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AGO Opinion 81131

Department of Correctional Services; criminal sentences of less than one year; where served.
Opinion 81131

SUBJECT: Department of Correctional Services; criminal sentences of less than one year; where served.

REQUESTED BY: Kenneth W. Payne
Box Butte County Attorney

OPINION BY: Paul L. Douglas, Attorney General; J. Kirk Brown, Assistant Attorney General.

QUESTION 1:

May a person of fifteen years of age and upwards who has been convicted of a misdemeanor for which the term of imprisonment" imposed is less than one year be sentenced to the Department of Correctional Services? Neb. Rev. Stat. §§28-105, et seq. (Reissue 1979); Neb. Rev. Stat. §83-482 (Cum. Supp. 1980) .

CONCLUSION 1: No.


QUESTION 2: Is the county of conviction liable for any expenses incurred in the housing of a county prisoner by the Department of Correctional Services.

CONCLUSION 2: Yes.

1. To resolve your inquiry we must first resolve the question of whether a person of fifteen years of age and upwards who is convicted of a misdemeanor for which the term of imprisonment imposed is less than one year may be sentenced to the Department of Correctional Services pursuant to Neb. Rev. Stat. §83-482 (Cum. Supp. 1980). That section states: "A person of fifteen years of age and upwards, convicted of a misdemeanor or felony, may be sentenced to the Department of Correctional Services." Section 83-482' was most recently amended by Laws 1979, LB 80, section 115.

Section 83-482, read alone, would appear on its face to resolve this question. However, in our opinion that section must be read in conjunction with the provisions of Neb. Rev. Stat. §§28-105, et seq. (Reissue 1979).

Section 28-105 states in part:

(2) All sentences of imprisonment for Class IA, IB, II, and III felonies and sentences of one year or more for Class IV felonies shall be served in institutions under the jurisdiction of the Department of Correctional Services. Sentences of less than one year shall be served in the county jail except as provided in this subsection. If the Department of Correctional Services certifies that it has programs and facilities available for persons sentenced to terms of less than one year, the court may order that any sentence of six months or more be served in any institution under the jurisdiction of the Department of Correctional Services. Any such certification shall be given by the department to the State Court Administrator, who shall forward
copies thereof to each judge having jurisdiction to sentence in felony cases.

Section 28-106 provides in relevant part:

(2) Sentences of imprisonment in misdemeanor cases shall be served in the county jail, except that in the following circumstances the court may, in its discretion, order that such sentences be served in institutions under the jurisdiction of the Department of Correctional Services:

(a) If the sentence is for a term of one
year upon conviction of a Class I misdemeanor, or for a combined term of one year or more in the event of conviction of more than one misdemeanor offense;

(b) If the sentence is to be served concurrently with a term for conviction of a felony; or

(c) If the Department of Correctional Services has certified as provided in section 28-105 as to availability of facilities and programs for short-term prisoners and the sentence is for a term or combined terms of six months or more.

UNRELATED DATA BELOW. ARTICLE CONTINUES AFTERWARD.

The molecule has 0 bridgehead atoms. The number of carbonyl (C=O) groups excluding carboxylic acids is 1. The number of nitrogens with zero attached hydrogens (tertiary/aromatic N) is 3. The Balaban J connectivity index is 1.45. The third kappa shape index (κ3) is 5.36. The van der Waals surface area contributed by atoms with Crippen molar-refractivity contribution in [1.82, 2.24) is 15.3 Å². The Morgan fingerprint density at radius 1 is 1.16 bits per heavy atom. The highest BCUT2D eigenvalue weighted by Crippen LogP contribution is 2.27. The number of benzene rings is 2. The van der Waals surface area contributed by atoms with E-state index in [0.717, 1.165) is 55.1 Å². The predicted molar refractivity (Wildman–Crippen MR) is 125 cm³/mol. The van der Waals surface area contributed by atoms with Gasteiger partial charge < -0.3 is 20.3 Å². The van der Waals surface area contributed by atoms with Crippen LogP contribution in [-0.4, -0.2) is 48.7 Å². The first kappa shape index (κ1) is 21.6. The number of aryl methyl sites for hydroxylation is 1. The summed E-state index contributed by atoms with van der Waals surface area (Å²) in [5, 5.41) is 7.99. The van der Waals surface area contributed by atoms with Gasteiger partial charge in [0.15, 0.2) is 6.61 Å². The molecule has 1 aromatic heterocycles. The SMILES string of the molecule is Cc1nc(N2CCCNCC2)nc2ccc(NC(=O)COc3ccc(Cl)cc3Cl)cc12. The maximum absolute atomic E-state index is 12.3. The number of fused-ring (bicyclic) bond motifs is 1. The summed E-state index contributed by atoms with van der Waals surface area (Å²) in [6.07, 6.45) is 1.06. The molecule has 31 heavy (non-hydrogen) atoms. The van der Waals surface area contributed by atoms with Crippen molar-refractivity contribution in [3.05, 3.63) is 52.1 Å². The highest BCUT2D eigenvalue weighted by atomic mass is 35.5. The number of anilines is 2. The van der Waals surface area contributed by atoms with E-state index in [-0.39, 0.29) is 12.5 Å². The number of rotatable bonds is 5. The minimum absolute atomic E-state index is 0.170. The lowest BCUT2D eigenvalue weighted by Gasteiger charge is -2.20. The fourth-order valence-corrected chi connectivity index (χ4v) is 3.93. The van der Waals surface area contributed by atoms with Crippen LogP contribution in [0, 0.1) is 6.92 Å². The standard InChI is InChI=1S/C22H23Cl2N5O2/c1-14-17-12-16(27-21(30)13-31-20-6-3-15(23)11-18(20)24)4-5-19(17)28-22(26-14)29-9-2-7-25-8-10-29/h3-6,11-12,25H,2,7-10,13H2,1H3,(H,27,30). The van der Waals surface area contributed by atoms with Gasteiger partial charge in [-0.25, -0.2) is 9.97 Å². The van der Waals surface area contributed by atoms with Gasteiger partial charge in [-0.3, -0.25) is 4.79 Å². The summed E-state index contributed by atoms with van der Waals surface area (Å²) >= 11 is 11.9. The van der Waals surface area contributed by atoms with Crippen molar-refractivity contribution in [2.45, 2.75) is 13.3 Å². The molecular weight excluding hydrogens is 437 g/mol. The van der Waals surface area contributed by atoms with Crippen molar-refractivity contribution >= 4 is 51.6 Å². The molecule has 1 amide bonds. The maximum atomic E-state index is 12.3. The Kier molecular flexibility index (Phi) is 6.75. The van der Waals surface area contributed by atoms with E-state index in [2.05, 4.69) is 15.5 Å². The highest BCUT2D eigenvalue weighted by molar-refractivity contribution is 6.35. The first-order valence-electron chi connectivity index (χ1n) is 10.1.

Although, as you have noted, section 83-482 has been amended subsequent to the enactment of sections 28-105, et seq., we believe the latter sections must be taken as controlling. Initially, sections 28-105, et seq. are substantially more specific than the general language contained in section 83-482. Furthermore, a review of the legislative history of section 83-482 shows that the only amendment of that section which postdates the enactment of sections 28-105, et seq. had as its sole purpose the elimination of gender specific pronouns contained therein and the removal of other sexually discriminatory language. Such modest legislative alteration of an existing statute will not be interpreted as an attempt by the Legislature to substantially alter the meaning of an entirely new body of laws enacted only two years earlier.

The Department of Correctional Services has not certified to the State Court Administrator that it has programs or facilities available for persons sentenced to terms of less than one year pursuant to section 28-105(2). Even if such programs and facilities were available through the Department of Correctional Services sections 28-105 and 28-106 make it clear that only persons facing imprisonment for six months or more should be so sentenced. If section 83-482 were to be read as controlling, a person over the age of fifteen years sentenced to a single day of imprisonment could properly be placed in the custody of the Department of Correctional Services. We cannot believe that it was the intention of our Legislature to create such a result by the most recent amendment of section 83-482.

Therefore, in the absence of a certification of short term commitment programs to the State Court Administrator, a person fifteen years of age or older may only be committed to the custody of the Department of Correctional Services if the total term of imprisonment involved is one year or more. Section 28-105(2); section 28-i06(2) (a) and (b).

2. A person receiving a sentence or sentences totaling less than one year is the legal responsibility of the county of conviction and any expenses incurred by the Department of Correctional Services in accommodating a county's desire to house that prisoner in a Department of Correctional Services facility should be paid by the county of conviction. Section 28-105, et seq.

Sincerely,

PAUL L. DOUGLAS
Attorney General